22 Hours and 5 minutes. The trip to Egypt was the longest conscious trip I’ve made in my adult life. Granted there was a 7-hour layover in Turkey, the other 13 hours, floating over the Atlantic, left lots of time to think. This experience was a quiet one…but the silence was filled with sober contemplation and the slow steady thumping of a heart heavy with farewells. Every deep breathe that filled my lungs from exhaustion in the hours that passed only added to the gravity of my decision. I was on my way to Egypt, a place I’d never visited, a place that I could hardly imagine it’s condition and that I’d be there, bithniAllah, for the duration of one full year.

As believers, we know that nothing happens but by Allah’s will, so with every mile towards LAX, I wondered if the car tire would explode or if I’d be harassed at the airport or if traffic would prevent me from arriving on time. It was very possible that that was written for me instead of my intention. And Alhamdulillah for everything…none of the above occurred. Boarding the plane and arriving on-time was an easy process and the conclusion to my istakhara. Easy.

Walking away from my family in the terminal of LAX…not so easy. It felt something like stabbing myself in the heart. And in that moment, I couldn’t imagine why I would ever choose to experience that pain. I left behind my first “big girl” job, my apartment, and my family and friends as I rolled my life into two suitcases. But don’t be discouraged, it only gets better from there. That experience was truly cleansing, free from fear and saturated with high hopes. I left feeling content with my decision, parting ways with an early “I miss you” and an embrace that, if were tangible, I’d carry around my neck.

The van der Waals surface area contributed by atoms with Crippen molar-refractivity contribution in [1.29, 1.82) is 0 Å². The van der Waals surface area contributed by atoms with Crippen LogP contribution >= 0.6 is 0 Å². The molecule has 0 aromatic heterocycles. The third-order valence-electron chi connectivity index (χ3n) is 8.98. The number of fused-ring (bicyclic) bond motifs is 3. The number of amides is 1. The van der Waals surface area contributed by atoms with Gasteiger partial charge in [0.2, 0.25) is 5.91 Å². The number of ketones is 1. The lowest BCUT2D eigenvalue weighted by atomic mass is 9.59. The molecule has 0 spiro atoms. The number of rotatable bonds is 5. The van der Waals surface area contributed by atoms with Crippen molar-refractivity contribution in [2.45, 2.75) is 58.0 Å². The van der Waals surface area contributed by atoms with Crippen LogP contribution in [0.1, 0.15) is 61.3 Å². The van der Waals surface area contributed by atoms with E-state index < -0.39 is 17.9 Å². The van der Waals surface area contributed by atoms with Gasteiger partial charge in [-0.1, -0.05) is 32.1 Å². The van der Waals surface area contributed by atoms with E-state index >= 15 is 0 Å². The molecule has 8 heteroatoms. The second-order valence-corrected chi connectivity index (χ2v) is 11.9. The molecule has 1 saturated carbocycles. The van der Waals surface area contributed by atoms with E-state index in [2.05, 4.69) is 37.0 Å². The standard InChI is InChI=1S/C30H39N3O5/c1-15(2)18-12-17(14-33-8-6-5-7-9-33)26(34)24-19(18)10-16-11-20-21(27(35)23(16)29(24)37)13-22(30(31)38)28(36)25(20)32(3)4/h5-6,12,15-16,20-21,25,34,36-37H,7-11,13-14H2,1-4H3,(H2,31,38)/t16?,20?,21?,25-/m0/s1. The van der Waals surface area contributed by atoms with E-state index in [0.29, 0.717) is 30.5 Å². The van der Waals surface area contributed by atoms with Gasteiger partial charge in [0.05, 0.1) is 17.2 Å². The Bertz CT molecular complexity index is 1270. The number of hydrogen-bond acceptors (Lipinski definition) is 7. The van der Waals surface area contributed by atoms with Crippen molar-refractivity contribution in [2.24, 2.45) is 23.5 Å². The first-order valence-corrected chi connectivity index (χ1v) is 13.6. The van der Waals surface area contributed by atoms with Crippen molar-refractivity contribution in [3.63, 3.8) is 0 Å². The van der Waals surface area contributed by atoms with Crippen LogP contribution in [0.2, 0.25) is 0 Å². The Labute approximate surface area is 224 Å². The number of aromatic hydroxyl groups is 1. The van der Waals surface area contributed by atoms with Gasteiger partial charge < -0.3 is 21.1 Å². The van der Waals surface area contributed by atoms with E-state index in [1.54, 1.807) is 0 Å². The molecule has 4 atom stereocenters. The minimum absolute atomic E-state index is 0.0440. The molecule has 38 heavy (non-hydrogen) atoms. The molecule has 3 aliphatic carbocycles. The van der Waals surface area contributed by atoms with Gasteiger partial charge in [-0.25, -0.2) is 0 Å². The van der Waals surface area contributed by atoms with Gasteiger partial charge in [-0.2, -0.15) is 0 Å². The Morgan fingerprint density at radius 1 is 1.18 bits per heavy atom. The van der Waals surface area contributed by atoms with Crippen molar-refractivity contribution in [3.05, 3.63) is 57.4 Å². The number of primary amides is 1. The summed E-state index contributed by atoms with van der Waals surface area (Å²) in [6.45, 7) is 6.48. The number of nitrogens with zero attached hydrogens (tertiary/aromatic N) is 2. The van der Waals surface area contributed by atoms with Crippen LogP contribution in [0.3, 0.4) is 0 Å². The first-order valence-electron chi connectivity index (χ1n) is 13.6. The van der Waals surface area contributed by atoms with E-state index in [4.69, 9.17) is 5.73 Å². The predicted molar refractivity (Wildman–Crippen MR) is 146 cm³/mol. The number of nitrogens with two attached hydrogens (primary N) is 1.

Why would I choose to go through that moment of heartache, see past the thoughtful opinions of a few well-respected people who advised me to stay…or leave a steady job? Well, I ‘m happy to say the answer is easy, and I hope to ask myself this throughout my time here, in so that I continuously renew and revisit my intention. Hopefully along the way, anyone considering studying in this program can gain some real insight on what to expect and how to prepare.

By the time I reached down and strategically rolled my two suitcases and carry-on’s to the exit of Cairo Airport, I was so relieved. I felt my soul light up the moment I saw that somebody was there waiting for me. Someone was there to receive me. It was as if I completed a journey that emotionally, spiritually, and physically exhausted me. See, the journey didn’t begin at LAX. The journey began with the moment I submitted my application, the moment I made my intention to learn Arabic, and the moment I decided learning the language of the Qur’an was worth more than every convenience or comfort I was leaving behind.

Now, I’m here in Egypt. Upon arrival, I felt the warmth of the woman who embraced me at the airport entrance and the Director who didn’t allow for a moment of confusion. Upon receiving me at the airport, my luggage was buckled into the front seat of the car, and a kind woman greeted me with Ahlan wa sahlan before leaning over to the buckled-in suitcase in the front seat and greeted the inanimate object with “Assalamualaikum”. In this moment, I knew things would be more than ok, bithniAllah. I was already laughing with a woman who didn’t speak my language, nor I hers. This is one insight to the beauty of Egypt: it’s people, it’s endurance and all it’s charm.

In sha Allah, this post will be the first of many as I find chances to share my experiences here in Egypt, as I engage with the people here and, more importantly, as I engage with the Arabic language.

After all, the immersion aspect of the program runs parallel to my surviving here: building friendships, gaining independence, and pursuing the succeeding wealth of knowledge available as my studies progress. But more on this later, in sha Allah.

If you are a sister hoping to travel to Egypt to study, I’d love to address any of your concerns or answer any questions you may have to the best of my ability. Feel free to comment below.

Please make dua for the staff and students of Studio Arabiya, that Allah swt accepts our efforts to learn Arabic and Qur’an as ibadah, solely for His sake, and that He may guide us all in purifying our intentions every step of the way.

JazakAllahu khairan.


Article on traveling without a mahram: http://sc.icoi.net/2014/10/09/women-traveling-without-a-mahram/

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